Australian newspapers on Friday morning © Getty Images
Australian newspapers on Friday morning © Getty Images

Sydney: Nov 28, 2014

As the entire Australia mourned the death of Phillip Hughes, the front pages of all the national dailies paid rich tribute to the young batsman, who succumbed to his head injuries yesterday that he sustained during a domestic match.

Hughes died in a Sydney hospital yesterday after being hit by a bouncer in a domestic match on Tuesday and that plunged Australia as well as the whole world into grief.

Sydney Morning Herald, which devoted 12 pages to the tragic story, said: “The nation shares the agony of an innings cut short” on its front page.

It added: “A bright talent, 63 not out forever,” referring to the score Hughes was on when he was hit by a bouncer from Sean Abbott. “The tragic notion of an athlete dying young is etched deeply into our sports-loving nation,” an editorial said.

“Cricket, especially, binds us, its lore passed through families. For us, Hughes remains forever young, smiling, batting with abandon, sprinting between wickets, punching the air in jubilation. A little bloke off the farm chasing his dream of wearing the Baggy Green.”

It also gave a headline, stating: “We love you,” from a family statement that was read out yesterday by Australian captain Michael Clarke, who was a close friend of Hughes.

“To the family and friends of Australian cricketer Phillip Hughes … everyone at the Herald expresses our deepest sympathies,” it said in an editorial.

The newspaper also put its weight behind Abbott, who unfortunately bowled a fatal ball. “To Sean Abbott … we are thinking of you. Stay well. Listen to the advice of those who know how fragile you are, even if you don’t fully realise.”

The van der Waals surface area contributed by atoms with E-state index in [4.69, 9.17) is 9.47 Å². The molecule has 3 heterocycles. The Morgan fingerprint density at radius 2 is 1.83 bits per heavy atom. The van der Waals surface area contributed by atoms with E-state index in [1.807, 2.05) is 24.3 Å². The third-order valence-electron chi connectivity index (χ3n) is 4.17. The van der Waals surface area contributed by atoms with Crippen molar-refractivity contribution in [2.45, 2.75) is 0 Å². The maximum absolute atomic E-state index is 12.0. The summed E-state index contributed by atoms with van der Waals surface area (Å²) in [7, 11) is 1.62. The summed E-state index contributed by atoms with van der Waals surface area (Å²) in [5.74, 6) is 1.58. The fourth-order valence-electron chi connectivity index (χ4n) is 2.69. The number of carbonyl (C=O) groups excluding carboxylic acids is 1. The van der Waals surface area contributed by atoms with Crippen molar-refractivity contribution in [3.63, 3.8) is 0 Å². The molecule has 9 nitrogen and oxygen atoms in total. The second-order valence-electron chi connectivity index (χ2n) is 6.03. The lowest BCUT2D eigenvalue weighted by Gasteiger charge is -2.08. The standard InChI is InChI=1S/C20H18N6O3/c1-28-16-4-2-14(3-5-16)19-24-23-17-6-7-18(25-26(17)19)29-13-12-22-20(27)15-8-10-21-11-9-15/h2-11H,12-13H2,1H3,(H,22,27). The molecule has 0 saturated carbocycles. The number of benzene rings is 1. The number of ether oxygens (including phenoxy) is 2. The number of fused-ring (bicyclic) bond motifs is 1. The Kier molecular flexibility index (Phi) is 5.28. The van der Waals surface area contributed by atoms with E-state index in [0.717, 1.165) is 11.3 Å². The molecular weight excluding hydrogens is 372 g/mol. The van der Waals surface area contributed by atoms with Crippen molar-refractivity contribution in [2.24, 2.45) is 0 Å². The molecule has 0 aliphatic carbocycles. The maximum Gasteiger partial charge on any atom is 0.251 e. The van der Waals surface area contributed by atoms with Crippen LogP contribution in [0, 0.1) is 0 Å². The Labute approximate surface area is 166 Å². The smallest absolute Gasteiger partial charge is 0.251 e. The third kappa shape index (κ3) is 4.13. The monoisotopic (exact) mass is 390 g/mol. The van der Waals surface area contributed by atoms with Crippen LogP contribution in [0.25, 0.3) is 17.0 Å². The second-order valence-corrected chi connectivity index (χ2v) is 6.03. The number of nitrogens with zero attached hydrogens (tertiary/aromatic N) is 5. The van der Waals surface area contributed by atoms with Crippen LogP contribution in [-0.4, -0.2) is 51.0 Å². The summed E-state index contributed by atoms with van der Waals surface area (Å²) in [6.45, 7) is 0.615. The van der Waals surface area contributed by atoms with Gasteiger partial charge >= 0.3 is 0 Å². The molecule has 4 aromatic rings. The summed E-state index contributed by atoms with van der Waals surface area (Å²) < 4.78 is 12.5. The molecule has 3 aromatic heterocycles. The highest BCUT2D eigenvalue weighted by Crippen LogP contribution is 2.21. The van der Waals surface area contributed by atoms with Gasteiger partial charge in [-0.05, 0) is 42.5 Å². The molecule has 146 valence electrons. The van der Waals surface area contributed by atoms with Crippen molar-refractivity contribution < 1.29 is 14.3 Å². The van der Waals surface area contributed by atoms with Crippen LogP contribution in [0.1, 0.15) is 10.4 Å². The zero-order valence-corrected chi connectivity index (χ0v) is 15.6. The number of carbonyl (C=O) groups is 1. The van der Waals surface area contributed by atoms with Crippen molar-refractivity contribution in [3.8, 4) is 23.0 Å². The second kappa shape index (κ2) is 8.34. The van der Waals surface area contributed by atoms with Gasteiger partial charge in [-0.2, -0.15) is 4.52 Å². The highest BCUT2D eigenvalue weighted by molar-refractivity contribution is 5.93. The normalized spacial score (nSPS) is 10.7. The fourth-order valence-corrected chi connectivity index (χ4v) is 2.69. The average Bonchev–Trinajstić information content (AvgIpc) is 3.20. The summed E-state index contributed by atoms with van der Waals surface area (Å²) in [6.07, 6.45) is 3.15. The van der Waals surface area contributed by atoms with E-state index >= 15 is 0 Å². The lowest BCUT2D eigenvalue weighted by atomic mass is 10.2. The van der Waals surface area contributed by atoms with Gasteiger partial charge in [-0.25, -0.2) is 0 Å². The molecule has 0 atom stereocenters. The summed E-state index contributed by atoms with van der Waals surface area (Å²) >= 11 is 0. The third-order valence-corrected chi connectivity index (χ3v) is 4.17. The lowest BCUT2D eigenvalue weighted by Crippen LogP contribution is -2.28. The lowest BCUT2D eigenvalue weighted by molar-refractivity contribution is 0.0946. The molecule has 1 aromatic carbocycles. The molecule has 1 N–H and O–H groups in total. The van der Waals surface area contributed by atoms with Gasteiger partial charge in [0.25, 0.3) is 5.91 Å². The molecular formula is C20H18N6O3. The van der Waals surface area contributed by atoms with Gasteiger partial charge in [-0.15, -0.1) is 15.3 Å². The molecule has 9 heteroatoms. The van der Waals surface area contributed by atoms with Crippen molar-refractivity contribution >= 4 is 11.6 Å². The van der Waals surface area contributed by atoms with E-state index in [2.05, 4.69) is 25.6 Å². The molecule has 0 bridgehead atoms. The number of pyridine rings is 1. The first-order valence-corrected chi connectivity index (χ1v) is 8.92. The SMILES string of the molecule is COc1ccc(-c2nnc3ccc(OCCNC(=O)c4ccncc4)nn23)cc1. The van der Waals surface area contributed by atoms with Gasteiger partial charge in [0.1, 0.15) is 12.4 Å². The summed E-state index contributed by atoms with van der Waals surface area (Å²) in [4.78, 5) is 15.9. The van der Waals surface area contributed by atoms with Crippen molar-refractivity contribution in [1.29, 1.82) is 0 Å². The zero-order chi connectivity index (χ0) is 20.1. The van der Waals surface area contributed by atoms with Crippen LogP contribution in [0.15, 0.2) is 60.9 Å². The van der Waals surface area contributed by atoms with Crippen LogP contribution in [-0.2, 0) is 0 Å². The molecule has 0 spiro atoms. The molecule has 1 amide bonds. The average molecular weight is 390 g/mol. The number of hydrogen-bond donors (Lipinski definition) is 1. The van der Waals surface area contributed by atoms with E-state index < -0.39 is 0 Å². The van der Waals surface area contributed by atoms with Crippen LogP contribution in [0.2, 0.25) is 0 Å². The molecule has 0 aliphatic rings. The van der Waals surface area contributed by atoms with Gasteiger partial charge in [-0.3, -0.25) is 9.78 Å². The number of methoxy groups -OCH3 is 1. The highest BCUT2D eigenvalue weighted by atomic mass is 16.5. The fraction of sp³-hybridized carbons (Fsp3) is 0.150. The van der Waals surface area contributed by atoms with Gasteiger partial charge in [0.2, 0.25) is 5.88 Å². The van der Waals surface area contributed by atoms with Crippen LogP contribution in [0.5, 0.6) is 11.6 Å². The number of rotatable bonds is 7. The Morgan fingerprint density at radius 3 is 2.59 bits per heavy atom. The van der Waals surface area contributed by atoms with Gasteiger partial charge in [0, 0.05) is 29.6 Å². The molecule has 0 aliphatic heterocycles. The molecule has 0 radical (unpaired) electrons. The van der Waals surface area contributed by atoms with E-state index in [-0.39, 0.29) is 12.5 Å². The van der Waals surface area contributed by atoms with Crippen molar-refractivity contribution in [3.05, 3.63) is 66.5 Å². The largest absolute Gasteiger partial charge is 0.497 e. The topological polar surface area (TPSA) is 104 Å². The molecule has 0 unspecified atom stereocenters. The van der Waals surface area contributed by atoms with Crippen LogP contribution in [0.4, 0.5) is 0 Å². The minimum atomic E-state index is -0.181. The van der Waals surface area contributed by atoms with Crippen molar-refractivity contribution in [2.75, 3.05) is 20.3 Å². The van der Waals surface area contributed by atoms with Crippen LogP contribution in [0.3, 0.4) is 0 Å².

The Sydney Daily Telegraph also paid tribute to Hughes across 14 pages. A smiling picture of Hughes on the front page, simply read: “Phillip Hughes 1988-2014.” In an opinion piece it said that the sporting world, and much of Australia, was in “deep mourning” with flags flying at half mast at cricket grounds across the nation.

Showing support for young Abbott, the broadsheet said: “Players and commentators have rightly stood by fast bowler Sean Abbott, who was simply playing his usual game when Hughes was injured. Nobody can possibly bear him any ill will. It is hoped, with time, Abbott will return to the game he loves.”

The Age gave the headline “RIP Phillip Hughes: Cricket’s saddest day”. “RIP Phillip Hughes. Those have to be the saddest words ever written in the name of cricket. This has to be cricket’s saddest day.

“Others have died playing the game. Others have died playing other games. But no cricketer so high profile can have died so publicly, and in such grim circumstances. No sportsman’s death can have come as such a shock,” the associate editor of The Age wrote.

The Courier Mail said no other tragic incident in Australian sports has caused “more widespread grief than this heartbreaking tale of a strong-willed young cricketer”.

“An impish cricketer with a warm, cheeky grin who had no enemies in the game, Hughes will forever be remembered as one of the game’s most likeable characters,” the newspaper said.

Complete coverage of Phil Hughes’ head injury